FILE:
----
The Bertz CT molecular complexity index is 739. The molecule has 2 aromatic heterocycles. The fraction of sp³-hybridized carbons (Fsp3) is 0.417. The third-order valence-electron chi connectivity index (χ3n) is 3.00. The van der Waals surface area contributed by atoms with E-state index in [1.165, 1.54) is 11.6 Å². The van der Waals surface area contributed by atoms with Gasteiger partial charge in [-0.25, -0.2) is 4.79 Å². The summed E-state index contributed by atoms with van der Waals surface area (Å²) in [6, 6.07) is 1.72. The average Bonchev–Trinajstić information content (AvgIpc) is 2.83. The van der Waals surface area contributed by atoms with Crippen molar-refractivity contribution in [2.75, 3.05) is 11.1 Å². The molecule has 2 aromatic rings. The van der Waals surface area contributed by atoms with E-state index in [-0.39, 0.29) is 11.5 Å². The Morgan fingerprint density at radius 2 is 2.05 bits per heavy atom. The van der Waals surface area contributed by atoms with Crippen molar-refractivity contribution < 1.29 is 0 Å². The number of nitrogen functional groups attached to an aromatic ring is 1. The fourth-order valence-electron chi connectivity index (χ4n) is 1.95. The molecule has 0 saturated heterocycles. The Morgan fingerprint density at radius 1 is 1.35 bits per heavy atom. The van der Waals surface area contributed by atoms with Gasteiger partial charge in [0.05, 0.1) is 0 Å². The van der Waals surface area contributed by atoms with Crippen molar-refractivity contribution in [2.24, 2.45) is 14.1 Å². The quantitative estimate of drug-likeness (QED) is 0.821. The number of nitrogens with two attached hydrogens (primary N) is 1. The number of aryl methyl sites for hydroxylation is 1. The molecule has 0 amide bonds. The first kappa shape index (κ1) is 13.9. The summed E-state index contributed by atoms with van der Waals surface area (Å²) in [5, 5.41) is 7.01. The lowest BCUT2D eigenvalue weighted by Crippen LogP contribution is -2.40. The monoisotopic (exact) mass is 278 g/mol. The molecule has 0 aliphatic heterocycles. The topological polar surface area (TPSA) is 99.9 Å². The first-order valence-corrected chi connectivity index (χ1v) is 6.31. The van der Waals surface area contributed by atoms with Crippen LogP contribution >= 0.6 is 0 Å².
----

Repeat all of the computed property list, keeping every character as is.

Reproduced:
The Bertz CT molecular complexity index is 739. The molecule has 2 aromatic heterocycles. The fraction of sp³-hybridized carbons (Fsp3) is 0.417. The third-order valence-electron chi connectivity index (χ3n) is 3.00. The van der Waals surface area contributed by atoms with E-state index in [1.165, 1.54) is 11.6 Å². The van der Waals surface area contributed by atoms with Gasteiger partial charge in [-0.25, -0.2) is 4.79 Å². The summed E-state index contributed by atoms with van der Waals surface area (Å²) in [6, 6.07) is 1.72. The average Bonchev–Trinajstić information content (AvgIpc) is 2.83. The van der Waals surface area contributed by atoms with Crippen molar-refractivity contribution in [2.75, 3.05) is 11.1 Å². The molecule has 2 aromatic rings. The van der Waals surface area contributed by atoms with E-state index in [-0.39, 0.29) is 11.5 Å². The Morgan fingerprint density at radius 2 is 2.05 bits per heavy atom. The van der Waals surface area contributed by atoms with Crippen molar-refractivity contribution < 1.29 is 0 Å². The number of nitrogen functional groups attached to an aromatic ring is 1. The fourth-order valence-electron chi connectivity index (χ4n) is 1.95. The molecule has 0 saturated heterocycles. The Morgan fingerprint density at radius 1 is 1.35 bits per heavy atom. The van der Waals surface area contributed by atoms with Gasteiger partial charge in [0.05, 0.1) is 0 Å². The van der Waals surface area contributed by atoms with Crippen molar-refractivity contribution in [2.24, 2.45) is 14.1 Å². The quantitative estimate of drug-likeness (QED) is 0.821. The number of nitrogens with two attached hydrogens (primary N) is 1. The number of aryl methyl sites for hydroxylation is 1. The molecule has 0 amide bonds. The first kappa shape index (κ1) is 13.9. The summed E-state index contributed by atoms with van der Waals surface area (Å²) in [5, 5.41) is 7.01. The lowest BCUT2D eigenvalue weighted by Crippen LogP contribution is -2.40. The monoisotopic (exact) mass is 278 g/mol. The molecule has 0 aliphatic heterocycles. The topological polar surface area (TPSA) is 99.9 Å². The first-order valence-corrected chi connectivity index (χ1v) is 6.31. The van der Waals surface area contributed by atoms with Crippen LogP contribution >= 0.6 is 0 Å².